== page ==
Coronach Excerpt

Coronach by Kimberley Jordan ReemanYOU ASK ME, how shall we overcome these shadows? How much truth is unbearable?

I have known the darkness, and the poignancy of the light. I shrink from neither, deny neither.

They are my truths. It was my life.

Here it began, and, for me, ended.

Glen Sian, the glen of the storm, is a narrow, torturous scar in the mountains between Loch Ness and Loch Cluanie. A minor military road twists up from Fort Augustus to mount a thousand feet over the heights before dropping to the glen itself. The road, no more than a path now, follows the course of the River Sian to the place where it meets Allt na Dour Oir, and a waterfall throws a bridal wreath of spray over the black rocks at the Bridge of Sian.

The military road drives further on through a pass to Kyle of Lochalsh some thirty miles to the west, bringing nothing, taking nothing away, although this was not always so.

The windows of the great house of Ardsian, far up in the sweet silence of the eastern glen, still look toward the heights: Carn Dubh, Carn Mhor, Creag na h’Iolaire, black peaks where the mist hangs and the eagles and the storms breed. They are laced with a thousand nameless streams, silver in the light of morning, soft and dark with peat, and the sound of water is sometimes the only sound in all that vast and empty silence.

There were crofts; they are ruins now. The gardens are overgrown, the old roads reclaimed by ling and bracken. No one goes there. No one is left to go.


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On the morning of Thursday, the twenty-fourth of April 1746, George Keppel, Lord Bury, rode with his escort at a racking gallop down the Great North Road into London.

He was a king’s son’s messenger and he brought with him momentous news, but the word of victory had preceded him, carried in the middle of the night by a hireling of the Lord Justice Clerk of Scotland. The King’s army under his Royal Highness the Duke of Cumberland had met the Jacobite forces of his cousin Charles Edward Stuart and defeated them on the field of Culloden, six miles outside of Inverness. The news was a week old when Bury brought it.

By noon, the great guns on Tower Hill were firing salutes. The ships in the river from London to Greenwich answered them. The Household Brigade, drawn up in Green Park, began to fire volley after volley, the sharp crack of musketry drowned out by the cheers of the watching crowd. The bells of every church were ringing. Broadsheets, hastily printed, spread lies and speculation about the battle.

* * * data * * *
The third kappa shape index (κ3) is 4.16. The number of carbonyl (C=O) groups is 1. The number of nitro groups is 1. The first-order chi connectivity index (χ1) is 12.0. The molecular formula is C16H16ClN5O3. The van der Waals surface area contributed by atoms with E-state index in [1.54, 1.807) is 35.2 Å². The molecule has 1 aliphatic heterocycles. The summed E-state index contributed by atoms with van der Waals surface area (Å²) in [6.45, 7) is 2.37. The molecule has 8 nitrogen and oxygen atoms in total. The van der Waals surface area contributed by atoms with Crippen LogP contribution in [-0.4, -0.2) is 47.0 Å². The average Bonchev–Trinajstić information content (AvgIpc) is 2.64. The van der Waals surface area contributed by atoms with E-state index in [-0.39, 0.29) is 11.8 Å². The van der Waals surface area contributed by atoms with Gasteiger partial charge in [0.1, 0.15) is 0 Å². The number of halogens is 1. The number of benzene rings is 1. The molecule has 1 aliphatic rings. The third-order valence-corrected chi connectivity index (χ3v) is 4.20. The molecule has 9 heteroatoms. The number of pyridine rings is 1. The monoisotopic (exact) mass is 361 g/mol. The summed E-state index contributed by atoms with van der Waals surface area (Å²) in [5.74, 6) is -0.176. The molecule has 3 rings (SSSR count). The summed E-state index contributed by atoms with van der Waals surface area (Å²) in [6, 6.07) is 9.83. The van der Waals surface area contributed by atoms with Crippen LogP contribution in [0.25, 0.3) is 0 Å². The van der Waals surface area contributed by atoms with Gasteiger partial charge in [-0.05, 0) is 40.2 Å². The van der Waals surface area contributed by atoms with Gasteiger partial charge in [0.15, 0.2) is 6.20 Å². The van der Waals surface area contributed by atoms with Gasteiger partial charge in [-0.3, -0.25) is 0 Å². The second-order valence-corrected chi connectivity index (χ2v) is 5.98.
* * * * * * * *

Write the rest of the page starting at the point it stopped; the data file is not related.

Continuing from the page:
By evening the town was blazing with fireworks. Drury Lane presented an old play resurrected from the War of the Spanish Succession called “The Honours of the Army”. The New Wells, in Lemon Street, offered “an exact view of our Gallant Army under the command of their Glorious Hero passing the River Spey, giving the Rebels battle, and gaining a Complete Victory near Culloden House.” The broadsheets gave out the King’s message to that hero, his son William Augustus: “I desire you may give my hearty thanks to those brave officers and soldiers who fought so gloriously at the late battle, and assure them, no less of my real esteem than of my constant favour and protection.”

The bells pealed all evening. The crowds in St. James’s, Piccadilly, Pall Mall, swelled and with nightfall became a mob. Any stray soldier was cheered and feted. A Court of Thanksgiving was planned for Sunday the twenty-seventh to celebrate the Royal Family’s deliverance from the Jacobite threat. Overhead, the sky-rockets burst into a million shards, brighter than the brightest jewel in a lost crown, fading like the fading of a dream.

By Tuesday the mood of the mob had turned ugly, from celebration and gratitude to vengeance, and violence, and blood.

For Scots in London, for Catholics, for Jacobites and suspected Jacobites, the flower of safety faded quickly. In the mist-shrouded Highlands, uprooted by the sword, it was already dead.